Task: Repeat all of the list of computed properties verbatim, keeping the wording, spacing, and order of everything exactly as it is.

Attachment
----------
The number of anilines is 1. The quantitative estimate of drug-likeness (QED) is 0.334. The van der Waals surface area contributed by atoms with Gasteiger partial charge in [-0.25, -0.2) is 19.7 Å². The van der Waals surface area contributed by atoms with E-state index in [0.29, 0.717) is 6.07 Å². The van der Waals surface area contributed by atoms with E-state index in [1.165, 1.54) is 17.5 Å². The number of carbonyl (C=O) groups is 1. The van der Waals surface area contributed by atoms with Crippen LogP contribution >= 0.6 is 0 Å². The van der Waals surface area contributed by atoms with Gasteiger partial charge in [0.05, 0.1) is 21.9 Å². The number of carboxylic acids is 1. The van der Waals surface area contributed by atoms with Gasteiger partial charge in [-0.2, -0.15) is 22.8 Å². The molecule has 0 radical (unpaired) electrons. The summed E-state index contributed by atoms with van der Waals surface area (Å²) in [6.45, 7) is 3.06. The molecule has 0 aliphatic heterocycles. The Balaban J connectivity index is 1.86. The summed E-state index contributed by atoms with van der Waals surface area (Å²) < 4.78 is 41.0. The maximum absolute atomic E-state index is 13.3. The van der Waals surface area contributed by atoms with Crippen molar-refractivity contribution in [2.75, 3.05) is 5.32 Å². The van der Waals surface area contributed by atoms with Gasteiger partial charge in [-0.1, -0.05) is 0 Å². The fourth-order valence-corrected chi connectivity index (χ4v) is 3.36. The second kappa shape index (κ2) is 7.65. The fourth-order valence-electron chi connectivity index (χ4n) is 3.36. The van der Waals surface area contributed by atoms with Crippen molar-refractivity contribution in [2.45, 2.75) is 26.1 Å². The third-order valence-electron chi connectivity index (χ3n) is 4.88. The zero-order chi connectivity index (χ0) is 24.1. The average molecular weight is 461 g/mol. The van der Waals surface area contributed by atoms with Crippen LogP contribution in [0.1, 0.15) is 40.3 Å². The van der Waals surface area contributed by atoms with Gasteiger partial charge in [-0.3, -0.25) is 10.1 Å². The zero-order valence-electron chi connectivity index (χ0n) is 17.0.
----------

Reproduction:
The number of anilines is 1. The quantitative estimate of drug-likeness (QED) is 0.334. The van der Waals surface area contributed by atoms with Gasteiger partial charge in [-0.25, -0.2) is 19.7 Å². The van der Waals surface area contributed by atoms with E-state index in [0.29, 0.717) is 6.07 Å². The van der Waals surface area contributed by atoms with E-state index in [1.165, 1.54) is 17.5 Å². The number of carbonyl (C=O) groups is 1. The van der Waals surface area contributed by atoms with Crippen LogP contribution >= 0.6 is 0 Å². The van der Waals surface area contributed by atoms with Gasteiger partial charge in [0.05, 0.1) is 21.9 Å². The number of carboxylic acids is 1. The van der Waals surface area contributed by atoms with Gasteiger partial charge in [-0.2, -0.15) is 22.8 Å². The molecule has 0 radical (unpaired) electrons. The summed E-state index contributed by atoms with van der Waals surface area (Å²) in [6.45, 7) is 3.06. The molecule has 0 aliphatic heterocycles. The Balaban J connectivity index is 1.86. The summed E-state index contributed by atoms with van der Waals surface area (Å²) < 4.78 is 41.0. The maximum absolute atomic E-state index is 13.3. The van der Waals surface area contributed by atoms with Crippen molar-refractivity contribution in [2.75, 3.05) is 5.32 Å². The van der Waals surface area contributed by atoms with Gasteiger partial charge in [-0.1, -0.05) is 0 Å². The fourth-order valence-corrected chi connectivity index (χ4v) is 3.36. The second kappa shape index (κ2) is 7.65. The fourth-order valence-electron chi connectivity index (χ4n) is 3.36. The van der Waals surface area contributed by atoms with Crippen molar-refractivity contribution in [2.45, 2.75) is 26.1 Å². The third-order valence-electron chi connectivity index (χ3n) is 4.88. The zero-order chi connectivity index (χ0) is 24.1. The average molecular weight is 461 g/mol. The van der Waals surface area contributed by atoms with Crippen LogP contribution in [0.1, 0.15) is 40.3 Å². The van der Waals surface area contributed by atoms with Gasteiger partial charge in [-0.3, -0.25) is 10.1 Å². The zero-order valence-electron chi connectivity index (χ0n) is 17.0.